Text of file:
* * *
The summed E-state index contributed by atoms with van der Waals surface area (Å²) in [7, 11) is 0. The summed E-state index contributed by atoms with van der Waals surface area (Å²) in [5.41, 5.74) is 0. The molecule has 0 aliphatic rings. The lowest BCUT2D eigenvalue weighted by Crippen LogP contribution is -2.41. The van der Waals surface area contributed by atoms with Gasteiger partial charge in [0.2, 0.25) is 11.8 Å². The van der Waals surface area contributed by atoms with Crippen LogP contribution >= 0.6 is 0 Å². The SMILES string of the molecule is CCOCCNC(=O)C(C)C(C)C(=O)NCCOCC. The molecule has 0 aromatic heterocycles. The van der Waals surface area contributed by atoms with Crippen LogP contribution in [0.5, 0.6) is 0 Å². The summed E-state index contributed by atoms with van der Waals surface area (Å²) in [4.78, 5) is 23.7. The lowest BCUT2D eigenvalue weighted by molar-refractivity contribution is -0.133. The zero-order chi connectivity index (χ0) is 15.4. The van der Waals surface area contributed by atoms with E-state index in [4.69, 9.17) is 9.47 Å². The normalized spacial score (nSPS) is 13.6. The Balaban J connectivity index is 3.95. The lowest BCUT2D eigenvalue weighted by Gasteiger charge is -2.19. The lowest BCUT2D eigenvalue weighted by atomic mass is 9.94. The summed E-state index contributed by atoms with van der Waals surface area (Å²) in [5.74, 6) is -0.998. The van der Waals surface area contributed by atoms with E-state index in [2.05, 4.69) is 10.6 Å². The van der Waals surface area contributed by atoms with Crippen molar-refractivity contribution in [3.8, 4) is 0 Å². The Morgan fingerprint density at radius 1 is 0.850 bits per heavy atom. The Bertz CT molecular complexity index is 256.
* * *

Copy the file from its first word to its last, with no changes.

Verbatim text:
The summed E-state index contributed by atoms with van der Waals surface area (Å²) in [7, 11) is 0. The summed E-state index contributed by atoms with van der Waals surface area (Å²) in [5.41, 5.74) is 0. The molecule has 0 aliphatic rings. The lowest BCUT2D eigenvalue weighted by Crippen LogP contribution is -2.41. The van der Waals surface area contributed by atoms with Gasteiger partial charge in [0.2, 0.25) is 11.8 Å². The van der Waals surface area contributed by atoms with Crippen LogP contribution >= 0.6 is 0 Å². The SMILES string of the molecule is CCOCCNC(=O)C(C)C(C)C(=O)NCCOCC. The molecule has 0 aromatic heterocycles. The van der Waals surface area contributed by atoms with Crippen LogP contribution in [0.5, 0.6) is 0 Å². The summed E-state index contributed by atoms with van der Waals surface area (Å²) in [4.78, 5) is 23.7. The lowest BCUT2D eigenvalue weighted by molar-refractivity contribution is -0.133. The zero-order chi connectivity index (χ0) is 15.4. The van der Waals surface area contributed by atoms with E-state index in [4.69, 9.17) is 9.47 Å². The normalized spacial score (nSPS) is 13.6. The Balaban J connectivity index is 3.95. The lowest BCUT2D eigenvalue weighted by Gasteiger charge is -2.19. The lowest BCUT2D eigenvalue weighted by atomic mass is 9.94. The summed E-state index contributed by atoms with van der Waals surface area (Å²) in [5.74, 6) is -0.998. The van der Waals surface area contributed by atoms with E-state index in [2.05, 4.69) is 10.6 Å². The van der Waals surface area contributed by atoms with Crippen molar-refractivity contribution in [3.8, 4) is 0 Å². The Morgan fingerprint density at radius 1 is 0.850 bits per heavy atom. The Bertz CT molecular complexity index is 256.